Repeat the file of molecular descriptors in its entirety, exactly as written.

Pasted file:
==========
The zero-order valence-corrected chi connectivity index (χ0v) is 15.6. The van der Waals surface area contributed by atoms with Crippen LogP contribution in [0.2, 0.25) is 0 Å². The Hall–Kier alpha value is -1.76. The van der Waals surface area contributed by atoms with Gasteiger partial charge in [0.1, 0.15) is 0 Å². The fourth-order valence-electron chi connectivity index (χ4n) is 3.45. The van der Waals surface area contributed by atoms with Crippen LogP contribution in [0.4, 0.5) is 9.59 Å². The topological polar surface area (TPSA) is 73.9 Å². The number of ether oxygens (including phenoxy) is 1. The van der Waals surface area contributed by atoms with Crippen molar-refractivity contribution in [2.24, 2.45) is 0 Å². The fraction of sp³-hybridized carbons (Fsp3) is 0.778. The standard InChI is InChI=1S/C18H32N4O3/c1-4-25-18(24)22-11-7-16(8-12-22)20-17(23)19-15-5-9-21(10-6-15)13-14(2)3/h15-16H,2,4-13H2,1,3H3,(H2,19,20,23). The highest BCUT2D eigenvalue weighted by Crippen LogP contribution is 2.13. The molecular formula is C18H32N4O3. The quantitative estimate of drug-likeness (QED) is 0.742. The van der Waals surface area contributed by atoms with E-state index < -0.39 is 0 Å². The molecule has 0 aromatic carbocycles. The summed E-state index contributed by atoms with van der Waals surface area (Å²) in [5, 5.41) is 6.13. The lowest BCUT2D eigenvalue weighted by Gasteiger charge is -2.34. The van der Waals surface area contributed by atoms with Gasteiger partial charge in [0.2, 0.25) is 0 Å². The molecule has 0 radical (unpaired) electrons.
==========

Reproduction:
The zero-order valence-corrected chi connectivity index (χ0v) is 15.6. The van der Waals surface area contributed by atoms with Crippen LogP contribution in [0.2, 0.25) is 0 Å². The Hall–Kier alpha value is -1.76. The van der Waals surface area contributed by atoms with Gasteiger partial charge in [0.1, 0.15) is 0 Å². The fourth-order valence-electron chi connectivity index (χ4n) is 3.45. The van der Waals surface area contributed by atoms with Crippen LogP contribution in [0.4, 0.5) is 9.59 Å². The topological polar surface area (TPSA) is 73.9 Å². The number of ether oxygens (including phenoxy) is 1. The van der Waals surface area contributed by atoms with Crippen molar-refractivity contribution in [2.24, 2.45) is 0 Å². The fraction of sp³-hybridized carbons (Fsp3) is 0.778. The standard InChI is InChI=1S/C18H32N4O3/c1-4-25-18(24)22-11-7-16(8-12-22)20-17(23)19-15-5-9-21(10-6-15)13-14(2)3/h15-16H,2,4-13H2,1,3H3,(H2,19,20,23). The highest BCUT2D eigenvalue weighted by Crippen LogP contribution is 2.13. The molecular formula is C18H32N4O3. The quantitative estimate of drug-likeness (QED) is 0.742. The van der Waals surface area contributed by atoms with E-state index < -0.39 is 0 Å². The molecule has 0 aromatic carbocycles. The summed E-state index contributed by atoms with van der Waals surface area (Å²) in [5, 5.41) is 6.13. The lowest BCUT2D eigenvalue weighted by Gasteiger charge is -2.34. The van der Waals surface area contributed by atoms with Gasteiger partial charge in [0.2, 0.25) is 0 Å². The molecule has 0 radical (unpaired) electrons.